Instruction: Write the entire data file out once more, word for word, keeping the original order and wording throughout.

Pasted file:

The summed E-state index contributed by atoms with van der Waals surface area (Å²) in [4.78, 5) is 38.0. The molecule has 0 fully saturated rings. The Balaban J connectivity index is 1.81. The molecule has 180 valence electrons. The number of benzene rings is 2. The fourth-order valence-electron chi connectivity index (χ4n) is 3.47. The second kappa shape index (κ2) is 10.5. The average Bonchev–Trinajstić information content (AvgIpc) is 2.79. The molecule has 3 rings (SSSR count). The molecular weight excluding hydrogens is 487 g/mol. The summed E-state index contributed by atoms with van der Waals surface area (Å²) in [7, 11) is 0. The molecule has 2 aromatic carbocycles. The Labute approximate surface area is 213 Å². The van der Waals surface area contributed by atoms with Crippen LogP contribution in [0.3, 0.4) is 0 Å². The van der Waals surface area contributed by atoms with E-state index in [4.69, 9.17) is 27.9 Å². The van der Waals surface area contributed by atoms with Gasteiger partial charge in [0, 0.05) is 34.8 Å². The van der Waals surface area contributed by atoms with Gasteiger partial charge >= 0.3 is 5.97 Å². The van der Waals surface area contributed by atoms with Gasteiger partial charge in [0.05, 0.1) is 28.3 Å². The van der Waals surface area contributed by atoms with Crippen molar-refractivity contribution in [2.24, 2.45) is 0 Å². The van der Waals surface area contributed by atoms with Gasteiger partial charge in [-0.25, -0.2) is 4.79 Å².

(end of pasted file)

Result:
The summed E-state index contributed by atoms with van der Waals surface area (Å²) in [4.78, 5) is 38.0. The molecule has 0 fully saturated rings. The Balaban J connectivity index is 1.81. The molecule has 180 valence electrons. The number of benzene rings is 2. The fourth-order valence-electron chi connectivity index (χ4n) is 3.47. The second kappa shape index (κ2) is 10.5. The average Bonchev–Trinajstić information content (AvgIpc) is 2.79. The molecule has 3 rings (SSSR count). The molecular weight excluding hydrogens is 487 g/mol. The summed E-state index contributed by atoms with van der Waals surface area (Å²) in [7, 11) is 0. The molecule has 2 aromatic carbocycles. The Labute approximate surface area is 213 Å². The van der Waals surface area contributed by atoms with Crippen LogP contribution in [0.3, 0.4) is 0 Å². The van der Waals surface area contributed by atoms with E-state index in [4.69, 9.17) is 27.9 Å². The van der Waals surface area contributed by atoms with Gasteiger partial charge in [0, 0.05) is 34.8 Å². The van der Waals surface area contributed by atoms with Gasteiger partial charge >= 0.3 is 5.97 Å². The van der Waals surface area contributed by atoms with Gasteiger partial charge in [0.05, 0.1) is 28.3 Å². The van der Waals surface area contributed by atoms with Crippen molar-refractivity contribution in [2.24, 2.45) is 0 Å². The van der Waals surface area contributed by atoms with Gasteiger partial charge in [-0.25, -0.2) is 4.79 Å².